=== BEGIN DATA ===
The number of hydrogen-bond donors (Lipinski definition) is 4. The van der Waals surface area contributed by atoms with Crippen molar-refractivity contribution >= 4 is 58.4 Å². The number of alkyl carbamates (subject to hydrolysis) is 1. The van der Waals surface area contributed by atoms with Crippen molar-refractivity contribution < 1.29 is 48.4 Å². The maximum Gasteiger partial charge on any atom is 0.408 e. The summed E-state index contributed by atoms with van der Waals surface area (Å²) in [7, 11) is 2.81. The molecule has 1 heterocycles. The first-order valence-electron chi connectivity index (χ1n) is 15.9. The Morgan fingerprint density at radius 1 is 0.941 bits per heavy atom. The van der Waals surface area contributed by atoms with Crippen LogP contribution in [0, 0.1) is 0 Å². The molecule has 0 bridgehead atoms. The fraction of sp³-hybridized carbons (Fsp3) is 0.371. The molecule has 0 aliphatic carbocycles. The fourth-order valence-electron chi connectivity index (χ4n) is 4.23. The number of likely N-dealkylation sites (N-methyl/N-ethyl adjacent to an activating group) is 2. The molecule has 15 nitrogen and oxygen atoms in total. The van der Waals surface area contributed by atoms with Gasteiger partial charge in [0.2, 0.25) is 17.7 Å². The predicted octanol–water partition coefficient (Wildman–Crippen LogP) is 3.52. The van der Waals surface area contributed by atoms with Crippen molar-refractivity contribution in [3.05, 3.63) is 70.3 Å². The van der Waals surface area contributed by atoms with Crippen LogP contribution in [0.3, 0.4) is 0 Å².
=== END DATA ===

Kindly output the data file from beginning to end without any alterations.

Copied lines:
The number of hydrogen-bond donors (Lipinski definition) is 4. The van der Waals surface area contributed by atoms with Crippen molar-refractivity contribution >= 4 is 58.4 Å². The number of alkyl carbamates (subject to hydrolysis) is 1. The van der Waals surface area contributed by atoms with Crippen molar-refractivity contribution < 1.29 is 48.4 Å². The maximum Gasteiger partial charge on any atom is 0.408 e. The summed E-state index contributed by atoms with van der Waals surface area (Å²) in [7, 11) is 2.81. The molecule has 1 heterocycles. The first-order valence-electron chi connectivity index (χ1n) is 15.9. The Morgan fingerprint density at radius 1 is 0.941 bits per heavy atom. The van der Waals surface area contributed by atoms with Crippen LogP contribution in [0, 0.1) is 0 Å². The molecule has 0 bridgehead atoms. The fraction of sp³-hybridized carbons (Fsp3) is 0.371. The molecule has 0 aliphatic carbocycles. The fourth-order valence-electron chi connectivity index (χ4n) is 4.23. The number of likely N-dealkylation sites (N-methyl/N-ethyl adjacent to an activating group) is 2. The molecule has 15 nitrogen and oxygen atoms in total. The van der Waals surface area contributed by atoms with Gasteiger partial charge in [0.2, 0.25) is 17.7 Å². The predicted octanol–water partition coefficient (Wildman–Crippen LogP) is 3.52. The van der Waals surface area contributed by atoms with Crippen molar-refractivity contribution in [3.05, 3.63) is 70.3 Å². The van der Waals surface area contributed by atoms with Crippen LogP contribution in [0.3, 0.4) is 0 Å².